Data breaches, hacking and other types of cybercrime are becoming more prevalent, and the perpetrators are becoming more and more inventive. There are steps you can take to prevent your organization from becoming a victim of cybercrime or to lessen the impact of any attacks. This week's articles cover a range of topics that can help.
A new report identifies the specific cyber issues that are expected to cause the most issues in 2012.
Cybercrime costs businesses some $388 billion each year.
Here are some tips to help protect small businesses/organizations from cybercrime.
This article tells you all you need to know about corporate account takeover.
Don't forget that staff training can help prevent some forms of cybercrime.
What does today's cyber criminal look like?
As always, we look forward to hearing your comments & insights regarding business continuity.
If you have a topic you'd like us to cover, email me at
Bob Mellinger, President
1. Cyber threats forecast for 2012
2012 will feature new and increasingly sophisticated means to capture and exploit user data, as well as escalating battles over the control of online information that threatens to compromise content and erode public trust and privacy. Those were the findings in the Georgia Tech Emerging Cyber Threats Report for 2012 report, which identifies specific issues that are expected to cause the most problems to organizations in 2012.
2. Cyber Crime Costs $114B Per Year, Mobile Attacks on the Rise
It should be no surprise that cyber crime is a real threat. But how much do these Web attacks actually cost? According to a new study from Symantec, it's $114 billion each year. If you count time lost by companies trying to recover from cyber attacks, meanwhile, you can add another $274 billion to that number, according to the company's Norton Cybercrime Report 2011.
3. Six Tips for Protecting Small Business against Cybercrime
The threat of cybercrime is more prevalent today than ever before. Small to medium sized businesses are being targeted by a type of cybercrime know as "corporate account takeover." In corporate account takeover crimes, cyber-thieves gain access to a business' bank account(s) by stealing valid credentials, such as account names, numbers, and online banking passwords. Here are a few basic steps that small businesses can take to help minimize their risk.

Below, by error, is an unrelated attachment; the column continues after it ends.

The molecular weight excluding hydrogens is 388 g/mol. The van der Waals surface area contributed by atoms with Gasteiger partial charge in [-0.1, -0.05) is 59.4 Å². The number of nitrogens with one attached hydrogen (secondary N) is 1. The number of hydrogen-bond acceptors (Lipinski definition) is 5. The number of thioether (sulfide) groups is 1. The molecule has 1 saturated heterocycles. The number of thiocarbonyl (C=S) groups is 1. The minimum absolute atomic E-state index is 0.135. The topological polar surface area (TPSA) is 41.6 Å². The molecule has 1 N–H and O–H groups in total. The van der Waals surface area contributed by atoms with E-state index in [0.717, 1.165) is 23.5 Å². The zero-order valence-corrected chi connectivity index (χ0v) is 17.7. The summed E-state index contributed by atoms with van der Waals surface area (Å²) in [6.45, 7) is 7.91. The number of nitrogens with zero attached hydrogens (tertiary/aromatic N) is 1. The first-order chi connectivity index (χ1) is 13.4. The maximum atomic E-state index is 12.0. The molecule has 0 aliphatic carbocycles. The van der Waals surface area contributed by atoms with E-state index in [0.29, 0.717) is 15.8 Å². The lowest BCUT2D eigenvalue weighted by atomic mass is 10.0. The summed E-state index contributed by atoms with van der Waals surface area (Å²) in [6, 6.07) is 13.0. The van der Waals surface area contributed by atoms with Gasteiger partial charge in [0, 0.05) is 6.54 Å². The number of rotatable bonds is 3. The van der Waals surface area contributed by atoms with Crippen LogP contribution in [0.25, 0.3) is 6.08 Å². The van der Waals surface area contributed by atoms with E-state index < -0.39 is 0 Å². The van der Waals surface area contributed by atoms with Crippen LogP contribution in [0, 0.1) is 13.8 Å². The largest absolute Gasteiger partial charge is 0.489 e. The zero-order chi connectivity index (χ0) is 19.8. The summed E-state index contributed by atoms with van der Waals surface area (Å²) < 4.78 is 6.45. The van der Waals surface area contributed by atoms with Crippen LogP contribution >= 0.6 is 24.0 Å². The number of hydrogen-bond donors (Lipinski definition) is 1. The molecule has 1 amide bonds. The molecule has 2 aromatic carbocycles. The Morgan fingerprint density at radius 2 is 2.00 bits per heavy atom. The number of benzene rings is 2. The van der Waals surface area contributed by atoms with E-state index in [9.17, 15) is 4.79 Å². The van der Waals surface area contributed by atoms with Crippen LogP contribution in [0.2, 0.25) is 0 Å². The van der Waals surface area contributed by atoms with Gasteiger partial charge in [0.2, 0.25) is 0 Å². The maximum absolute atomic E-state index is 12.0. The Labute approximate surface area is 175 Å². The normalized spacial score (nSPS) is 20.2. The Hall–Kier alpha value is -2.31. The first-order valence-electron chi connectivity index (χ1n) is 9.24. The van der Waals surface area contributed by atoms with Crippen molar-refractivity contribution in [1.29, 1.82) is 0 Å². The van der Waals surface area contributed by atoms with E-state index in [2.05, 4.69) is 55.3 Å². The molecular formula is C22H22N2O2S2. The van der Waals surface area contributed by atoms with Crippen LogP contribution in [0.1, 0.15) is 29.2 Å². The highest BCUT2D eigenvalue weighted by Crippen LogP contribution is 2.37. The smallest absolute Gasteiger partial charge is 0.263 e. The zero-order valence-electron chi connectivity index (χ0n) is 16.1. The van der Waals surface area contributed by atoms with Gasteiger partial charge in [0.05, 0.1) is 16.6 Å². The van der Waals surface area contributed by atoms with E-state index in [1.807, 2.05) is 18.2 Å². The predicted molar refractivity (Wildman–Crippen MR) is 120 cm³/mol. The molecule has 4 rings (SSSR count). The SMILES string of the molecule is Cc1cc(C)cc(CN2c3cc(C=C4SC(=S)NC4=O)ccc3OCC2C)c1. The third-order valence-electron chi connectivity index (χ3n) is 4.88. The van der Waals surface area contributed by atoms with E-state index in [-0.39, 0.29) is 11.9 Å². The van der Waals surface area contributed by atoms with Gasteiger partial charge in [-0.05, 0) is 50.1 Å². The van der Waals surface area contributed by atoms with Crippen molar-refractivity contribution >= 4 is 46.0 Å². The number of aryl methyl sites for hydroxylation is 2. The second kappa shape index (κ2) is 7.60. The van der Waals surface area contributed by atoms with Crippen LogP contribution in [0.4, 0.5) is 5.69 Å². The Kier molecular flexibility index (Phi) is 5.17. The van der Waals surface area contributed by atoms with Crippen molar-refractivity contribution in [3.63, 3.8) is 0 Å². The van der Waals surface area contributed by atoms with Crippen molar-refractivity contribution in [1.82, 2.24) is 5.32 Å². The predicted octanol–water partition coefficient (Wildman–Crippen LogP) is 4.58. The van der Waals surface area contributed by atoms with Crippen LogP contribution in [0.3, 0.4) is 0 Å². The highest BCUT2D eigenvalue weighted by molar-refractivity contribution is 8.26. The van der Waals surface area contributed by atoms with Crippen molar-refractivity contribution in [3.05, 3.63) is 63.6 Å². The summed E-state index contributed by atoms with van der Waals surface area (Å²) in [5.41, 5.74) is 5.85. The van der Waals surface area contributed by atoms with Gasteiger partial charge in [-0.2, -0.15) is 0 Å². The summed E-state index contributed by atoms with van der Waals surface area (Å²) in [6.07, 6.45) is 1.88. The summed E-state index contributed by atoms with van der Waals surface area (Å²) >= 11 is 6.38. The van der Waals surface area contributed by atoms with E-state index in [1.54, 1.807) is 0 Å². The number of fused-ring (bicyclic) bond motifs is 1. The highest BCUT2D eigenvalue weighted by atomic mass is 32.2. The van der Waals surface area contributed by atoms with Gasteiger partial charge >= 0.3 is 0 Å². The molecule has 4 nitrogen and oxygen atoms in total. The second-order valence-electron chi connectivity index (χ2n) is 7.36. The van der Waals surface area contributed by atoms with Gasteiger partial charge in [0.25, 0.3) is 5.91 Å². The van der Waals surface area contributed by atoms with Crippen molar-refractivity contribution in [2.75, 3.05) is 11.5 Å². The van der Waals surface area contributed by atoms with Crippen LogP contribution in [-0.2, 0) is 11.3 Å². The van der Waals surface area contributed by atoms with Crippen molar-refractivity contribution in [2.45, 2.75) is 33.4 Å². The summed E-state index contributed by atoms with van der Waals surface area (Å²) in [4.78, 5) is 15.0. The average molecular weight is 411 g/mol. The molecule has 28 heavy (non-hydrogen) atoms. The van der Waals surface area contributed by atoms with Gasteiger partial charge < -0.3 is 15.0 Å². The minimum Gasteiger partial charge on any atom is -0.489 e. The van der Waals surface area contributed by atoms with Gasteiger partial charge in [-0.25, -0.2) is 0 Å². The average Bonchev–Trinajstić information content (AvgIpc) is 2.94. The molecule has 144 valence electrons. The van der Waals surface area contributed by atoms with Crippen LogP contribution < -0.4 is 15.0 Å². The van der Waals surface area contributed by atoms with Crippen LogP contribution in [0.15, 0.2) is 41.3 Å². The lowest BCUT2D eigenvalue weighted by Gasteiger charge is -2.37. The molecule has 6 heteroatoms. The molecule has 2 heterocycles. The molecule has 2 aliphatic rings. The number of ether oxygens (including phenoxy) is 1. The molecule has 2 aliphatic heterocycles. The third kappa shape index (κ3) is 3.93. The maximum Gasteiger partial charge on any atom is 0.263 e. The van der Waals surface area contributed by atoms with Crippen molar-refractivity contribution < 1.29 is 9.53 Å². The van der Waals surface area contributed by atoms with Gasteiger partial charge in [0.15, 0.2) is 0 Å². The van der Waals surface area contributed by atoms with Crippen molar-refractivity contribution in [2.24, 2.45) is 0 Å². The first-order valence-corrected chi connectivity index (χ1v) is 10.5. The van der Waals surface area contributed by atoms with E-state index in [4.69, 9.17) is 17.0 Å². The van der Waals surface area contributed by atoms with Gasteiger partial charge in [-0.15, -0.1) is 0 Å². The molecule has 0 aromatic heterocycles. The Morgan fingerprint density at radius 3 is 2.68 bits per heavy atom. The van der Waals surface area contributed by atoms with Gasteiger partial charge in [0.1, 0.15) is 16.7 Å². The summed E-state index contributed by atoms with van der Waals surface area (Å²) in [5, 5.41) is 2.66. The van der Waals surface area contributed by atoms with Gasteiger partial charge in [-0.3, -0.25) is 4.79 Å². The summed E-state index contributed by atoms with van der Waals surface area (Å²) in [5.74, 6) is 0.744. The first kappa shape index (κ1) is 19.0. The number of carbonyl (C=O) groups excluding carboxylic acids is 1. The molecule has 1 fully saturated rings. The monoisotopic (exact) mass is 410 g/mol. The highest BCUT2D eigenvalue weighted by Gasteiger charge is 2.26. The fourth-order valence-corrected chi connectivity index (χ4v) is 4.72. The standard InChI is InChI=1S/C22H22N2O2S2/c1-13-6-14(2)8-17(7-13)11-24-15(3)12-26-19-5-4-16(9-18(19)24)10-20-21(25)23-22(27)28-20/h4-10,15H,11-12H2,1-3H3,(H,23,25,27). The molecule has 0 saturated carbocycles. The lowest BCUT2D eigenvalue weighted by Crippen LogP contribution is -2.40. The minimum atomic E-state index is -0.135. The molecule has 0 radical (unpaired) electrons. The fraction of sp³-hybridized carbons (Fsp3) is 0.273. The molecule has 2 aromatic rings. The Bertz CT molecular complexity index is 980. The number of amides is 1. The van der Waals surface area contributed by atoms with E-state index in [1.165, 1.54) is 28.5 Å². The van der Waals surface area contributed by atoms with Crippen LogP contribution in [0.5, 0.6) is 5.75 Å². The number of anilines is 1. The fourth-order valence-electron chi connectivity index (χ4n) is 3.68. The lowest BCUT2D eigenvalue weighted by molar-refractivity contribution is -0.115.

4. Fraud Advisory for Businesses: Corporate Account Take Over
First identified in 2006, this fraud, known as "corporate account take over," has morphed in terms of the types of companies targeted and the technologies and techniques employed by cyber criminals. Where cyber criminals once attacked mostly large corporations, they have now begun to target municipalities, smaller businesses, and non-profit organizations. The tips and recommendations contained in this advisory may help reduce the likelihood of fraud, but they should not be expected to provide complete protection against these attacks.
5. Basic Internet security training for your staff
Most businesses use the Internet and email for storing and archiving sensitive data, interacting with customers and even for co-coordinating banking, payroll or other services. Cyber crime has developed and advanced alongside these technological improvements, which means your business is at risk unless you train your staff and take steps to protect your information.
6. Seven Types of Cyber Criminals
Remember when cyber criminals were computer geeks trying to crash computers from their mothers' basements? Well they've evolved. Malware has come a long way since the first virus 25 years ago, and so have the people who create it. Getting inside the mind of a cyber criminal can be tough these days, especially when the criminals are such a diverse group. So who are these bad guys? And what do they look like?
Quote of the Week:
"If you reveal your secrets to the wind, you should not blame the wind for revealing them to the trees."
-- Kahlil Gibran